SA’s top 10 com­pa­nies ac­count for 70% of its 40 In­dex and min­ing com­pa­nies dom­i­nate the list, which heav­ily af­fects both the health of our in­ter­na­tional and lo­cal mar­kets.

In 2016, Stats SA found that the coun­try’s GDP slowed to 0.3%, with the big­gest con­trac­tions oc­cur­ring in in­dus­tries like min­ing, man­u­fac­tur­ing and quar­ry­ing.

De­spite the na­tion’s rep­u­ta­tion as a tech haven, some 57% of South Africa’s economy is still com­posed of com­modi­ties, which as we have said, has been hard hit by de­clin­ing world­wide de­mand over the past sev­eral years.

In fact, the frail ex­port mar­ket has led to a sig­nif­i­cant de­crease in the value of the rand, caus­ing it to drop to an all-time low of R18 per dol­lar in 2016.

Yet another sec­tor that has seen more than its share of dif­fi­cul­ties is agri­cul­ture, long fa­mous for its wines and more re­cently, its olive oil. This sec­tor was once her­alded as a po­ten­tial saviour, with the prom­ise of nearly one mil­lion jobs which, un­for­tu­nately, turned out to be overblown as em­ploy­ers use sea­sonal work­ers and face un­cer­tainty be­cause a huge amount of their in­come de­pends on global de­mand. To make things worse, South African farm­ers are also fac­ing the worst drought in more than a cen­tury, which forced the agri­cul­tural sec­tor to shrink by nearly 14%.

Cou­pled with in­fla­tion­ary pres­sures and poor farm out­put, food costs are ris­ing by as much as 6.2%, re­sult­ing in a grim over­all out­look for the na­tion’s economy.

It’s dif­fi­cult to see how all these min­ing and agri­cul­tural eco­nomic de­ba­cles can be linked to Zuma’s so-called per­sis­tent po­lit­i­cal col­lat­eral dam­age.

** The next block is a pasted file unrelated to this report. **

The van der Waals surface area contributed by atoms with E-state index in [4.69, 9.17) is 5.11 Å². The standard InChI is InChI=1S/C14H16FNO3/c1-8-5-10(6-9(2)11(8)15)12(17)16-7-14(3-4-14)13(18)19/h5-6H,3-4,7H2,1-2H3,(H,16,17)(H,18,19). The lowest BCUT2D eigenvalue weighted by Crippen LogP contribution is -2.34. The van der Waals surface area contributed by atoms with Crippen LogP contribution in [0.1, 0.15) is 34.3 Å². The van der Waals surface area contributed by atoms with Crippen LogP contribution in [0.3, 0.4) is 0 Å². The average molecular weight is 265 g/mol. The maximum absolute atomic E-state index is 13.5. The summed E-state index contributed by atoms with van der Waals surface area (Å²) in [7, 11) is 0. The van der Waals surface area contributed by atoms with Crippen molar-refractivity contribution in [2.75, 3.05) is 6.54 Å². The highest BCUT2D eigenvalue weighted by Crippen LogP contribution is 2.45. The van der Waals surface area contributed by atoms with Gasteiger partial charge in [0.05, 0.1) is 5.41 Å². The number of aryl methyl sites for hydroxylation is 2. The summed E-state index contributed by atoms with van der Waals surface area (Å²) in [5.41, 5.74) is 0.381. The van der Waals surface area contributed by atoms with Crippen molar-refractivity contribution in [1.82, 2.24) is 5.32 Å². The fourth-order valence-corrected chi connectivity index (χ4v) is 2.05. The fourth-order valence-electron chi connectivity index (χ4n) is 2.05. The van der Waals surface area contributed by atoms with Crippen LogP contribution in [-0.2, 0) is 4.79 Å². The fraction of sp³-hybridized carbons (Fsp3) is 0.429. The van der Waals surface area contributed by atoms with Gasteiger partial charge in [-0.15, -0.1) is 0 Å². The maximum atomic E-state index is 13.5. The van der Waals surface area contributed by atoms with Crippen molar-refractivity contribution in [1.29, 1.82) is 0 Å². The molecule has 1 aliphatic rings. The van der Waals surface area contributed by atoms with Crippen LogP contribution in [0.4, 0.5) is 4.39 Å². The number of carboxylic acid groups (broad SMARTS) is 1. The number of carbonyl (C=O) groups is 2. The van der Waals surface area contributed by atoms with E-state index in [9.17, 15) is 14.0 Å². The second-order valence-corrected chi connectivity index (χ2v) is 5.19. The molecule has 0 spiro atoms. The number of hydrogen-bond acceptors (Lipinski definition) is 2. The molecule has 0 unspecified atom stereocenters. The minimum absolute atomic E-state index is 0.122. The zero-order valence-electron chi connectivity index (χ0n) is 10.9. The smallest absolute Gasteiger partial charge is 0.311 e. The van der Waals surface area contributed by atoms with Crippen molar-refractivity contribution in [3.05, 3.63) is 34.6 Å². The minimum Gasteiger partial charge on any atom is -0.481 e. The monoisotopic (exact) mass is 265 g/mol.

Grow­ing ex­port rev­enues is a nec­es­sary con­di­tion for sus­tain­able growth in South Africa.The surge in do­mes­tic spend­ing be­tween 2004 and 2007 was only pos­si­ble be­cause there was a com­modi­ties boom.

Since 2012, de­clin­ing ex­port rev­enues have taken their toll. A ris­ing cur­rent ac­count deficit has weak­ened the rand, erod­ing real per­sonal in­comes.

Min­ing in­vest­ment has con­tracted. The ma­chine driv­ing growth has switched off.

This witch-hunt for who is re­spon­si­ble for our eco­nomic woes has seen peo­ple blam­ing the Zuma gov­ern­ment for ev­ery­thing, from fis­cal dis­ci­pline, salaries of gov­ern­ment em­ploy­ees, in­fra­struc­ture back­log, in­ad­e­quate ed­u­ca­tion sys­tem and poi­sonous labour re­la­tions, all just to avoid fac­ing the re­al­ity that we have an ex­port mar­ket (and lo­cal economy) that is heav­ily de­pended on com­modi­ties and that global de­mand has been slow­ing down over the years, drag­ging our economy with it.

We don’t dare talk about pri­vate sec­tor in­vest­ment boy­cott in the economy, for some all the blame must re­side with the gov­ern­ment in bad times, in the good times, it’s the pri­vate sec­tor that is re­spon­si­ble for growth and boom.

It’s the same thing that is hap­pen­ing to oil­pro­duc­ing and de­pen­dent coun­tries, who have seen their rev­enues more than halved over the past few years, as global de­mand for oil has dropped dras­ti­cally.

The prob­lem, of course, with our coun­try’s ex­perts is that they are but pri­vate in­di­vid­u­als with pri­vate in­ter­ests – in­stead of be­ing so­lu­tion­driven ex­perts who help the coun­try find real so­lu­tions.


WEAK RAND: Since 2012, de­clin­ing ex­port rev­enues have taken its toll on the South African economy while in­creased ex­port rev­enues is a nec­es­sary con­di­tion for sus­tain­able growth.

Newspapers in English

Newspapers from South Africa

© PressReader. All rights reserved.